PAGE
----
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30.
  • Schumacher, Fredrick R., et al. (författare)
  • Genome-wide association study identifies new prostate cancer susceptibility loci
  • 2011
  • Ingår i: Human Molecular Genetics. - London : IRL Press. - 0964-6906. ; 20:19, s. 3867-3875
  • Tidskriftsartikel (refereegranskat)abstract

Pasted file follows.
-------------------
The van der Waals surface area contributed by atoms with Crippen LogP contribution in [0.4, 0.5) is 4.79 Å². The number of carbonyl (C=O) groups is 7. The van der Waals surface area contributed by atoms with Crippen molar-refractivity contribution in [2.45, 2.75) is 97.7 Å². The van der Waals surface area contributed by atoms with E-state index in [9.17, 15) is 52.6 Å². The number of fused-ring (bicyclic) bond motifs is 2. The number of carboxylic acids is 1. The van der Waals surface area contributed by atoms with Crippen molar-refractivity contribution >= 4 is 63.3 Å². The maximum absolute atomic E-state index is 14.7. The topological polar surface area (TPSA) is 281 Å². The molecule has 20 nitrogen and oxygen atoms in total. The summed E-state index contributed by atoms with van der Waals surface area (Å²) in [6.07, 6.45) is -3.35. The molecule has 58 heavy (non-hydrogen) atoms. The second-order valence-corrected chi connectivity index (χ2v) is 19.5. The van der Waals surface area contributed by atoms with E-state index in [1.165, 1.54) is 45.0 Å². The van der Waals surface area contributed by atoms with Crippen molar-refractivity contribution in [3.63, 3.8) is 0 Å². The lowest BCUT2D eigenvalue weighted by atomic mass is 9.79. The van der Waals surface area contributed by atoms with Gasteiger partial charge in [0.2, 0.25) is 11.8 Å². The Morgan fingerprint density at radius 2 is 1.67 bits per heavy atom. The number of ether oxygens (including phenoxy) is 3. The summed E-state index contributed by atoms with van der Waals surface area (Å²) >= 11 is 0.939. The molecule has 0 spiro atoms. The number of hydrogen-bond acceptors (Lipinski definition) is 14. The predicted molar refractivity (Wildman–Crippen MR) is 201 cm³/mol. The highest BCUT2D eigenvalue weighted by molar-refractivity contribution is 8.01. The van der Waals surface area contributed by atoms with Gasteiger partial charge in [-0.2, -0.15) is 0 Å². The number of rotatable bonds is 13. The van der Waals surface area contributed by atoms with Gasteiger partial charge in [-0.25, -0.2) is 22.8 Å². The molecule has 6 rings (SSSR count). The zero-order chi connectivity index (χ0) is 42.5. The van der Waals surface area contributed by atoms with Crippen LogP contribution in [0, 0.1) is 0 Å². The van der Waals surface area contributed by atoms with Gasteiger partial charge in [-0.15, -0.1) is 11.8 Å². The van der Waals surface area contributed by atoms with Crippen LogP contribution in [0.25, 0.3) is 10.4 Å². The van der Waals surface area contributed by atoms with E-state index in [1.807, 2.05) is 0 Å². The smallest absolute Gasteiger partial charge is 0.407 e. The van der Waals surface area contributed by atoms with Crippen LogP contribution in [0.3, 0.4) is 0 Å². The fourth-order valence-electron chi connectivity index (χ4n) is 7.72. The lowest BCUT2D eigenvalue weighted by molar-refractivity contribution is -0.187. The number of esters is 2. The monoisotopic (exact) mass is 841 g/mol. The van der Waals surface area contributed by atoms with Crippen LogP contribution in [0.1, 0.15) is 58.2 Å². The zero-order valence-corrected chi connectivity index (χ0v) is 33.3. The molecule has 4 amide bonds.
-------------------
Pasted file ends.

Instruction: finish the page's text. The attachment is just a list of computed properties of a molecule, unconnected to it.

• Prostate cancer (PrCa) is the most common non-skin cancer diagnosed among males in developed countries and the second leading cause of cancer mortality, yet little is known regarding its etiology and factors that influence clinical outcome. Genome-wide association studies (GWAS) of PrCa have identified at least 30 distinct loci associated with small differences in risk. We conducted a GWAS in 2782 advanced PrCa cases (Gleason grade &gt;= 8 or tumor stage C/D) and 4458 controls with 571 243 single nucleotide polymorphisms (SNPs). Based on in silico replication of 4679 SNPs (Stage 1, P &lt; 0.02) in two published GWAS with 7358 PrCa cases and 6732 controls, we identified a new susceptibility locus associated with overall PrCa risk at 2q37.3 (rs2292884, P = 4.3 x 10(-8)). We also confirmed a locus suggested by an earlier GWAS at 12q13 (rs902774, P = 8.6 x 10(-9)). The estimated per-allele odds ratios for these loci (1.14 for rs2292884 and 1.17 for rs902774) did not differ between advanced and non-advanced PrCa (case-only test for heterogeneity P = 0.72 and P = 0.61, respectively). Further studies will be needed to assess whether these or other loci are differentially associated with PrCa subtypes.